Lucas McGregor of Centennial. Moorhead vs Centennial Boys' Hockey on January 20, 2018. Photo by Jeff Lawler, SportsEngine
Lucas McGregor and the Centennial boys’ hockey team enjoyed a memorable season on multiple fronts. McGregor, one of 10 Mr. Hockey finalists, helped the Cougars end a four-year Class 2A state tournament drought. He tallied 29 goals and 41 assists and his play impressed coaches at the University of Minnesota.
McGregor, who committed to the Gophers earlier in March, spoke to Star Tribune reporter David La Vaque about an incredible senior season.
Q: I’m told you grew up on the same street as the Gorowskys?
A: Yeah, we live on Reshenau Lake and it’s pretty much a mile-long road. I’m at the very end and about five houses away is Tom Gorowsky [Centennial’s 2004 Mr. Hockey recipient]. And then about six or seven houses down further is Hans and Ryner [Tom’s cousins who played on the 2013 state tournament team]. I still talk to Hans and Ryner pretty often. They always made a rink on the lake in the winter. I grew up with them on the lake shooting pucks.
Q: What sort of support did they provide?
A: Hans and [Patrick] Packy Munson were guys I looked up to growing up, so to have them texting me when we made it to the state tournament was amazing. [Munson, another ex-Cougar, is a goalie for Michigan Tech now.] They said to take it all in and after the first shift it’s just hockey.
Q: How were you doing physically? It looked to me like you were gutting it out Friday against Minnetonka.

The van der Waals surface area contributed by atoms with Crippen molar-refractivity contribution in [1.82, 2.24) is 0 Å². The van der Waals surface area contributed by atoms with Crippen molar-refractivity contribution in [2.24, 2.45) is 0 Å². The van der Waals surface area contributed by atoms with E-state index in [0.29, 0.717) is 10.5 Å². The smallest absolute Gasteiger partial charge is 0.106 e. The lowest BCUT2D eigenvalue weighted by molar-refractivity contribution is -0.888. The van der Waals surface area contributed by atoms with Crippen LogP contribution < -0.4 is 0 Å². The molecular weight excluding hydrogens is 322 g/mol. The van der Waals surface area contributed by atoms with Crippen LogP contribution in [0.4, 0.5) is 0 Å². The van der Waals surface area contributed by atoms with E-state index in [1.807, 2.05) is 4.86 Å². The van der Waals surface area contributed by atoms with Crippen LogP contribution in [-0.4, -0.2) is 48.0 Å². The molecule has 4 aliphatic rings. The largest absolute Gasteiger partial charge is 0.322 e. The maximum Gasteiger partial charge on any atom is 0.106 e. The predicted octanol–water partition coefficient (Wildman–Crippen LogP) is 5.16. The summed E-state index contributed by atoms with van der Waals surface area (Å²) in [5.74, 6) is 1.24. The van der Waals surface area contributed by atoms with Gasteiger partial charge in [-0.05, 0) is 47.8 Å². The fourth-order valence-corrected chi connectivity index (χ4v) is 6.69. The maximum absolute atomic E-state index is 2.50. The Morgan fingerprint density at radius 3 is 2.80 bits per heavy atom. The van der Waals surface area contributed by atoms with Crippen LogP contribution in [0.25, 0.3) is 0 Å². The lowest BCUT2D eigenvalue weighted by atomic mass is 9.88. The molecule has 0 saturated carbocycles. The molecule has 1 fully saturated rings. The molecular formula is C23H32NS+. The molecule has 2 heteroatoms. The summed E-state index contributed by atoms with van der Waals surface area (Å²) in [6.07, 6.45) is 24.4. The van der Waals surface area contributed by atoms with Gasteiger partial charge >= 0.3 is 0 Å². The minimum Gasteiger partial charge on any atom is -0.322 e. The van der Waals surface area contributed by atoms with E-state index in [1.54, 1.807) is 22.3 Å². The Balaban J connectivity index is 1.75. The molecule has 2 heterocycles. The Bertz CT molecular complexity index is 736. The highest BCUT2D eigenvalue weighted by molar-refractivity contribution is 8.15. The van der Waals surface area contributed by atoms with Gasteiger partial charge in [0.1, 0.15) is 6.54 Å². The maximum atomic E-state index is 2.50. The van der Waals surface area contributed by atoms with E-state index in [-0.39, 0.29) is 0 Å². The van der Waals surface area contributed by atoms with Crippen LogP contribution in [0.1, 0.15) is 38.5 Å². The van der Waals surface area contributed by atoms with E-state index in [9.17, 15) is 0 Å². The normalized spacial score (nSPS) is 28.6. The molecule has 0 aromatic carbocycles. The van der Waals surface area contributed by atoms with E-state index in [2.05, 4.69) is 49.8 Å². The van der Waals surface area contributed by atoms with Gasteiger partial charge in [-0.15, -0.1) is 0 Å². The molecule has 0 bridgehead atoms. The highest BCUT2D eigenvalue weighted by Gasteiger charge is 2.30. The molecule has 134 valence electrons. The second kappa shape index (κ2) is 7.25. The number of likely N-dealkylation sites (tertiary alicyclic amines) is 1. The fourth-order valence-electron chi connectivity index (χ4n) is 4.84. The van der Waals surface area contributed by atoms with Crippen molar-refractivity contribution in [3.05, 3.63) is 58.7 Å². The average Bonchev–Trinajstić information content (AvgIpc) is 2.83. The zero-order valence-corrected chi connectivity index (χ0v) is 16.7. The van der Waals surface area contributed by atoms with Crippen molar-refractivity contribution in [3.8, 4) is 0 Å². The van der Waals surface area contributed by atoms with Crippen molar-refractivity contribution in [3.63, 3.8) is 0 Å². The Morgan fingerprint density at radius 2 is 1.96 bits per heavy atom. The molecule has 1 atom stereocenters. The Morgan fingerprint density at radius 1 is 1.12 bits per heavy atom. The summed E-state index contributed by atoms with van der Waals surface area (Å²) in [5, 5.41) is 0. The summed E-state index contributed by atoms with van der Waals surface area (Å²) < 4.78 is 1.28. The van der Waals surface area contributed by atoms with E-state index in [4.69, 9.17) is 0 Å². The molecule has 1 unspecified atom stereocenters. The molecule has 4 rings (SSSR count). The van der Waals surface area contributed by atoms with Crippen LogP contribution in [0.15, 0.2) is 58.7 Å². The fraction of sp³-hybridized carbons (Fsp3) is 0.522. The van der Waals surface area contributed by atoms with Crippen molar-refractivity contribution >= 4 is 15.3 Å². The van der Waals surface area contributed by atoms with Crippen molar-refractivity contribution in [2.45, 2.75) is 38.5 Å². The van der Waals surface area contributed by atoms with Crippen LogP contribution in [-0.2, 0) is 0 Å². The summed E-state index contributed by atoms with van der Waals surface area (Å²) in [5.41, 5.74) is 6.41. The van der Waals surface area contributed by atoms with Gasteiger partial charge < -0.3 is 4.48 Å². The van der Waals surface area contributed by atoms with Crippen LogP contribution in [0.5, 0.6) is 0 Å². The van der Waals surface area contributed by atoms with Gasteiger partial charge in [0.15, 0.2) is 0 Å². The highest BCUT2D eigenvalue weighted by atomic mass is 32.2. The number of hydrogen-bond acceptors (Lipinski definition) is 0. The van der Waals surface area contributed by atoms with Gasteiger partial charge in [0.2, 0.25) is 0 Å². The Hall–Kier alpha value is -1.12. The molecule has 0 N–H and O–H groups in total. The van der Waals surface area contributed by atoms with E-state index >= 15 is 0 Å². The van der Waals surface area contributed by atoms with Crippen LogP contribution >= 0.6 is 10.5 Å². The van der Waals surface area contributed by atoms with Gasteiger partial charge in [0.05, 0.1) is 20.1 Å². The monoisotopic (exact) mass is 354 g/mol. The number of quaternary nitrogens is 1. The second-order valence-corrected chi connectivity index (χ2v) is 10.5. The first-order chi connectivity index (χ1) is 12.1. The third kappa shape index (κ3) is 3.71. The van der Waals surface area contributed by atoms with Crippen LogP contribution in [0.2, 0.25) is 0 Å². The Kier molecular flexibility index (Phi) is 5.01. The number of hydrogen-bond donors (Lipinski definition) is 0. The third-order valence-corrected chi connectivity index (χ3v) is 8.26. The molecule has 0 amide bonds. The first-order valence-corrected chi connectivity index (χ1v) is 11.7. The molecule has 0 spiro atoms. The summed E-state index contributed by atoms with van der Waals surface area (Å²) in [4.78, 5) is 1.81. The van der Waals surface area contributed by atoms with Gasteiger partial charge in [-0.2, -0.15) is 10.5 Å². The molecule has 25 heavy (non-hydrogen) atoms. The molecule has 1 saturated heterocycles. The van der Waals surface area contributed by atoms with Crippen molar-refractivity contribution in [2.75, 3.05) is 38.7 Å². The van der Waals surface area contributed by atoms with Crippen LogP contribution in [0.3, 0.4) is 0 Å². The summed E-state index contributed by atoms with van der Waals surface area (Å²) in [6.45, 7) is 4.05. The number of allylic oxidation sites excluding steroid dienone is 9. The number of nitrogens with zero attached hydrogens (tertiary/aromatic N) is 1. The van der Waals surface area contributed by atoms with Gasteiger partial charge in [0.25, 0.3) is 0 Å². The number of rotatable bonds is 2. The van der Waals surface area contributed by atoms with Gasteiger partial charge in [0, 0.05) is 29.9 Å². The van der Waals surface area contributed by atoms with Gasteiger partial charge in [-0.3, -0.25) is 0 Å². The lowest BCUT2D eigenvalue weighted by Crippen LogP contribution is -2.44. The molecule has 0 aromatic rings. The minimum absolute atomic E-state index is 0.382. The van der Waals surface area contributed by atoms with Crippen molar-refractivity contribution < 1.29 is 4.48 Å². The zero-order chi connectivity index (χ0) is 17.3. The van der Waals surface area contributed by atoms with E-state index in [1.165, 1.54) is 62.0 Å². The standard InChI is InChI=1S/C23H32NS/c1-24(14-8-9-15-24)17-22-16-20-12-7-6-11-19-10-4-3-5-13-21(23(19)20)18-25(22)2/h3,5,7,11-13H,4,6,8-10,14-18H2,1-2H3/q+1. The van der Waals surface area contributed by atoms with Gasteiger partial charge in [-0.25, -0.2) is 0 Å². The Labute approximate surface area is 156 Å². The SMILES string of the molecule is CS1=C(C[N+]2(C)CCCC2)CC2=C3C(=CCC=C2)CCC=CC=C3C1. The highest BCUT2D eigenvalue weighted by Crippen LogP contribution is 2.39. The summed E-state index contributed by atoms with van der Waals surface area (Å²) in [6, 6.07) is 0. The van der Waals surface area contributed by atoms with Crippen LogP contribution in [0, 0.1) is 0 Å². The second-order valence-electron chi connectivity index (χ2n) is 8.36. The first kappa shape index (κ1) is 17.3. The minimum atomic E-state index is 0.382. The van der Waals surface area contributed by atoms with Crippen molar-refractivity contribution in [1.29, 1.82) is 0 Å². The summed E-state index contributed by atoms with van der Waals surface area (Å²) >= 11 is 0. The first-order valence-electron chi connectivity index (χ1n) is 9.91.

A: In the Friday night game, a Minnetonka defenseman and I went knee-to-knee. It hurt really bad but once I got some ice on it and started walking around in the locker room, I was fine.
Q: How did it feel to upset St. Thomas Academy on Thursday?
A: No one really gave us a chance other than the guys in the room. The best part is, throughout the whole game, even when we were down, we all knew we were going to win. We all felt it. We knew we had what it took. To pull that out in the end was an amazing feeling.
To make it to the final four — we would have taken that at the beginning of the year. Guys want to win that first game just so you don’t have to go play at Mariucci. You want to stay at the X all weekend and play in that Friday night game in front of all those people.
Q: Assistant coach Ted Cheesebrough dubbed you “The Irish Assassin” and promoted it quite a bit on social media. Did players on other teams read that?
A: No. I’m glad no one has called me that except Teddy.
Q: You announced your commitment to the Gophers on Twitter and it was really heartfelt. What does this mean to you?
A: I’ve wanted to play for the Gophers since as long as I can remember. My dad was taking me to games at Mariucci and it’s always been a dream of mine to play in the maroon and gold. I went and visited [March 15] and I was fortunate enough to get a scholarship offer. That night I tweeted out because I knew there was nowhere else I wanted to be. It really means the world to me.
Q: So let’s recap your season: You played in Hockey Day Minnesota, you were named a Mr. Hockey finalist, you went to the state tournament and then you had the Thursday upset victory and a good battle Friday. Then you commit to the Gophers. That’s amazing.
A: I know it. I can’t even believe that I was thinking about not coming back. It was the year of my life.